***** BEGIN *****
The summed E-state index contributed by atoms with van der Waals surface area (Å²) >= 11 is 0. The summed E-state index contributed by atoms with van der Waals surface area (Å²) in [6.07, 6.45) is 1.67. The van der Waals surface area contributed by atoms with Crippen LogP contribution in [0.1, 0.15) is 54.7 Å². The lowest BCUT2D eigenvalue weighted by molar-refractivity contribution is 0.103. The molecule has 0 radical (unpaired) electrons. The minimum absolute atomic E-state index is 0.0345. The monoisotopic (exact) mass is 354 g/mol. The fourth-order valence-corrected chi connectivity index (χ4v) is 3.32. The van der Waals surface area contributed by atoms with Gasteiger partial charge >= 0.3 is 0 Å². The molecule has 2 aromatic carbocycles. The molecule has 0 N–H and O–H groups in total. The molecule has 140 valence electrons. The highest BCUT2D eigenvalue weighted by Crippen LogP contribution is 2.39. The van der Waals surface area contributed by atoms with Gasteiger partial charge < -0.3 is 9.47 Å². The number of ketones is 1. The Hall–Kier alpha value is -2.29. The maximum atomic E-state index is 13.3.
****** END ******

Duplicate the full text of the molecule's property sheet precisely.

The summed E-state index contributed by atoms with van der Waals surface area (Å²) >= 11 is 0. The summed E-state index contributed by atoms with van der Waals surface area (Å²) in [6.07, 6.45) is 1.67. The van der Waals surface area contributed by atoms with Crippen LogP contribution in [0.1, 0.15) is 54.7 Å². The lowest BCUT2D eigenvalue weighted by molar-refractivity contribution is 0.103. The molecule has 0 radical (unpaired) electrons. The minimum absolute atomic E-state index is 0.0345. The monoisotopic (exact) mass is 354 g/mol. The fourth-order valence-corrected chi connectivity index (χ4v) is 3.32. The van der Waals surface area contributed by atoms with Gasteiger partial charge >= 0.3 is 0 Å². The molecule has 2 aromatic carbocycles. The molecule has 0 N–H and O–H groups in total. The molecule has 140 valence electrons. The highest BCUT2D eigenvalue weighted by Crippen LogP contribution is 2.39. The van der Waals surface area contributed by atoms with Gasteiger partial charge < -0.3 is 9.47 Å². The number of ketones is 1. The Hall–Kier alpha value is -2.29. The maximum atomic E-state index is 13.3.